Calcifying Pseudotumor of the Neuraxis: A Review of 17 Cases
Mark E Jentoft, Bernd W Scheithauer, Junji Shibahara, Joseph E Parisi. Mayo Clinic, Rochester, MN; Tokyo University Hospital, Tokyo, Japan
Background: Calcifying pseudoneoplasm of the neuraxis is a rare tumefactive calcific process that appears to be reactive in nature and involves the central nervous system, meninges, or paraspinal tissues and bone. It is morphologically distinct with amorphous variable calcified material that is often surrounded in part by a layer of mesenchymal-appearing cells. Often a chondrocalcific appearance is present and metaplastic bone may occur. Small studies and scattered case reports indicate that these lesions follow a relatively banal post surgical course with death reported rarely. The purpose of this study is to identify the location, behavior, and associations of this uncommon lesion.
Design: Files were reviewed for cases of calcifying pseudotumor of the neuraxis that underwent surgical excision at the Mayo Clinic Rochester over an 18 year period (1992 to 2010). A review of the subjects' pathology slides and the medical record was performed.
Results: A total of 17 cases 12 (female) & 5 (male) were identified, with an average age of 58.6 (28-82) years. 5 cases were intracranial, while 12 involved the spine/paraspinal tissues with a majority of these lesions (9) involving the lower lumbar spine &/or lumbosacral junction, 2 cases involved the thoracic spine, 1 involved the lower cervical spine. 4 of the lesions appeared to be related to a distinct cause, with 2 cases being related to prior injury specifically to the region, 1 case in the field of previous radiation therapy, and 1 associated with a dysembryoplastic neuroepithelial tumor (previously reported). Follow up was available on 13 subjects with an average follow up of 78.6 (3.4-195.3) months. No cases recurred; however 1 case at the foramen magnum had a residual lesion due subtotal resection because of proximity to a vertebral artery. This lesion has not increased in size or had worsening of symptoms with 22.1 months of follow up. 3 (of 13) died, but all were due to unrelated causes.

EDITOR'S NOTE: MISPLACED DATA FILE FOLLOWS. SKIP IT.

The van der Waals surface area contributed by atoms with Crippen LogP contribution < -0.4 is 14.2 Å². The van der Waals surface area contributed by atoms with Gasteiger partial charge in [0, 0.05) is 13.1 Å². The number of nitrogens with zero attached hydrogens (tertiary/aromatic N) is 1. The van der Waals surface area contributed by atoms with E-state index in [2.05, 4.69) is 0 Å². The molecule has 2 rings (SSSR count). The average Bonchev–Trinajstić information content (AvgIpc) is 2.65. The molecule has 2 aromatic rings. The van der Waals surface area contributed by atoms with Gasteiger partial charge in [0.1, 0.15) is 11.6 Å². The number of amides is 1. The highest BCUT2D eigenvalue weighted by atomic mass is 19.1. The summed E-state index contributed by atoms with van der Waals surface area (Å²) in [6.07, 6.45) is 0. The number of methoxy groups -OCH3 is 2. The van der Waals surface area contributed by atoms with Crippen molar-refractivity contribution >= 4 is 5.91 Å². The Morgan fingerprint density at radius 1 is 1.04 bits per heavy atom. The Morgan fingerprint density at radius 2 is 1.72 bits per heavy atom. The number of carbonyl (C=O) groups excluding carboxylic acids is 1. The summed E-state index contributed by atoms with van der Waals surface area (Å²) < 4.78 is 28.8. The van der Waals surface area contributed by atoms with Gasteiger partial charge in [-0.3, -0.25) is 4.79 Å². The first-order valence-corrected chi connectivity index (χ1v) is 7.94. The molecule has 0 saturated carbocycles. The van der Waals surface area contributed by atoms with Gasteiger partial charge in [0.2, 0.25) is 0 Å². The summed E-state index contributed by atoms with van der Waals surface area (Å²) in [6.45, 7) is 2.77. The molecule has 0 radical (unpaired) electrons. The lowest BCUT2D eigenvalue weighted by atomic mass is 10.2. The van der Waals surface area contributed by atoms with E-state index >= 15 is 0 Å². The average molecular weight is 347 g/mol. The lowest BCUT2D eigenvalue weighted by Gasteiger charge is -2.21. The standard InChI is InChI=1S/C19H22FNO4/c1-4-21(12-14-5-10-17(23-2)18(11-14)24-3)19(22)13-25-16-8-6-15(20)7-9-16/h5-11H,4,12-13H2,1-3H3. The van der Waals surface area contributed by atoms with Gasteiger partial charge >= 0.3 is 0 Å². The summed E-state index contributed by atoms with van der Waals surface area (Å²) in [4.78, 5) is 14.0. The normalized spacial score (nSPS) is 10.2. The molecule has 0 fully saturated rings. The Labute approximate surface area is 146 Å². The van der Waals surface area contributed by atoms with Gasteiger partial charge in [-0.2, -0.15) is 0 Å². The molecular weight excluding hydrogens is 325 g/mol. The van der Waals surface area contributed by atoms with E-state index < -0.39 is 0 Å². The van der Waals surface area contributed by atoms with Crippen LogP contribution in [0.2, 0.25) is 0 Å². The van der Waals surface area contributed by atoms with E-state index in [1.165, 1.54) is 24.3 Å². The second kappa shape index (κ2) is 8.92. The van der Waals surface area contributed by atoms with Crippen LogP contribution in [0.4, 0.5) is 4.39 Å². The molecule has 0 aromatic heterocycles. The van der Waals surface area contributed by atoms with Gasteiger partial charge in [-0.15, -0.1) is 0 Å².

Conclusions: Calcifying pseudoneoplasms of the neuraxis is a rare lesion, cured by gross total removal, and may be associated with previous injury or an underlying neoplasm. Though these lesions appear to follow a relatively benign course, impingement or involvement of critical structures may prevent complete surgical removal.
Tuesday, March 20, 2012 1:00 PM
Poster Session IV # 269, Tuesday Afternoon